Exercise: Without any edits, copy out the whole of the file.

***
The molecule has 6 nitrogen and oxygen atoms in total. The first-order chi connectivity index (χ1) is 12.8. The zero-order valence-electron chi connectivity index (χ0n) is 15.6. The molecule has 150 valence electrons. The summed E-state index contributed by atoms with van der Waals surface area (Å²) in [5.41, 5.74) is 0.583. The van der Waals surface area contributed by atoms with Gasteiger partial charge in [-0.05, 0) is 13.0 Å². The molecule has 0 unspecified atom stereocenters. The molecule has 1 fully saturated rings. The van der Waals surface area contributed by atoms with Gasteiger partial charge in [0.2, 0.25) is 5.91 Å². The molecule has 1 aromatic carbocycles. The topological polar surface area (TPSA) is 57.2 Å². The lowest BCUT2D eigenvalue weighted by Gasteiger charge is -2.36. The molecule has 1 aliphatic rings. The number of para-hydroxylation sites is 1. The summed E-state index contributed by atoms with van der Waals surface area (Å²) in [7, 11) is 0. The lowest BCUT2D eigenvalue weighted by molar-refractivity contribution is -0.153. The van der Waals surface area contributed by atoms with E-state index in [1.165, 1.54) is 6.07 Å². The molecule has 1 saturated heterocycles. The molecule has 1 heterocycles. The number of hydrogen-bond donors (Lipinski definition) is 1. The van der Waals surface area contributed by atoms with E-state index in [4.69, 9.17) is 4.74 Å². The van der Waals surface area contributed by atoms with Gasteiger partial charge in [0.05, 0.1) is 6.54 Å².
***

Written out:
The molecule has 6 nitrogen and oxygen atoms in total. The first-order chi connectivity index (χ1) is 12.8. The zero-order valence-electron chi connectivity index (χ0n) is 15.6. The molecule has 150 valence electrons. The summed E-state index contributed by atoms with van der Waals surface area (Å²) in [5.41, 5.74) is 0.583. The van der Waals surface area contributed by atoms with Gasteiger partial charge in [-0.05, 0) is 13.0 Å². The molecule has 0 unspecified atom stereocenters. The molecule has 1 fully saturated rings. The van der Waals surface area contributed by atoms with Gasteiger partial charge in [0.2, 0.25) is 5.91 Å². The molecule has 1 aromatic carbocycles. The topological polar surface area (TPSA) is 57.2 Å². The lowest BCUT2D eigenvalue weighted by Gasteiger charge is -2.36. The molecule has 1 aliphatic rings. The number of para-hydroxylation sites is 1. The summed E-state index contributed by atoms with van der Waals surface area (Å²) in [7, 11) is 0. The lowest BCUT2D eigenvalue weighted by molar-refractivity contribution is -0.153. The van der Waals surface area contributed by atoms with E-state index in [1.165, 1.54) is 6.07 Å². The molecule has 1 saturated heterocycles. The molecule has 1 heterocycles. The number of hydrogen-bond donors (Lipinski definition) is 1. The van der Waals surface area contributed by atoms with E-state index in [4.69, 9.17) is 4.74 Å². The van der Waals surface area contributed by atoms with Gasteiger partial charge in [0.05, 0.1) is 6.54 Å².